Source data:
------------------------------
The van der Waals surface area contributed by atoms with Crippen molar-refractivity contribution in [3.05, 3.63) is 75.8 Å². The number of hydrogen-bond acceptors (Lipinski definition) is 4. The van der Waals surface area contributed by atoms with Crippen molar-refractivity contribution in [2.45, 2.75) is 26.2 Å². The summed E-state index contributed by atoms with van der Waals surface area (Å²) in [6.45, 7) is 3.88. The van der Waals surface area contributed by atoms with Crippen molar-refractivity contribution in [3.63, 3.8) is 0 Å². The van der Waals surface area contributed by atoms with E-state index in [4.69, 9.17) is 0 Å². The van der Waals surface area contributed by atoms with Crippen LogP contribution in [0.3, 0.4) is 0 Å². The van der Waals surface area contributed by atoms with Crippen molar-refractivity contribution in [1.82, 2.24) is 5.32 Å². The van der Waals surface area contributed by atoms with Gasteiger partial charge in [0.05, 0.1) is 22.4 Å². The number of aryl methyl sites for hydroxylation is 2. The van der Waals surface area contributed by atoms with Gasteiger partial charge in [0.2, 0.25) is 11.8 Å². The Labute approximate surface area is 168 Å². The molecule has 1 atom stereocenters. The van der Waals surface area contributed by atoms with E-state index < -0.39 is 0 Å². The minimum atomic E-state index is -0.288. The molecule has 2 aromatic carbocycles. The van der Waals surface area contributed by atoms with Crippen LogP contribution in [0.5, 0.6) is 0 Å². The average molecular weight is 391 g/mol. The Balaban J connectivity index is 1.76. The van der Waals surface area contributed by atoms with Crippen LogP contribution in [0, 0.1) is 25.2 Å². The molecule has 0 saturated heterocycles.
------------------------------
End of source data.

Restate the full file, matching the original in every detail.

The van der Waals surface area contributed by atoms with Crippen molar-refractivity contribution in [3.05, 3.63) is 75.8 Å². The number of hydrogen-bond acceptors (Lipinski definition) is 4. The van der Waals surface area contributed by atoms with Crippen molar-refractivity contribution in [2.45, 2.75) is 26.2 Å². The summed E-state index contributed by atoms with van der Waals surface area (Å²) in [6.45, 7) is 3.88. The van der Waals surface area contributed by atoms with Crippen molar-refractivity contribution in [3.63, 3.8) is 0 Å². The van der Waals surface area contributed by atoms with E-state index in [4.69, 9.17) is 0 Å². The van der Waals surface area contributed by atoms with Crippen LogP contribution in [0.3, 0.4) is 0 Å². The van der Waals surface area contributed by atoms with Crippen molar-refractivity contribution in [1.82, 2.24) is 5.32 Å². The van der Waals surface area contributed by atoms with Gasteiger partial charge in [0.05, 0.1) is 22.4 Å². The number of aryl methyl sites for hydroxylation is 2. The van der Waals surface area contributed by atoms with Gasteiger partial charge in [0.2, 0.25) is 11.8 Å². The Labute approximate surface area is 168 Å². The molecule has 1 atom stereocenters. The van der Waals surface area contributed by atoms with E-state index < -0.39 is 0 Å². The minimum atomic E-state index is -0.288. The molecule has 2 aromatic carbocycles. The van der Waals surface area contributed by atoms with Crippen LogP contribution in [0.5, 0.6) is 0 Å². The average molecular weight is 391 g/mol. The Balaban J connectivity index is 1.76. The van der Waals surface area contributed by atoms with Crippen LogP contribution in [0, 0.1) is 25.2 Å². The molecule has 0 saturated heterocycles.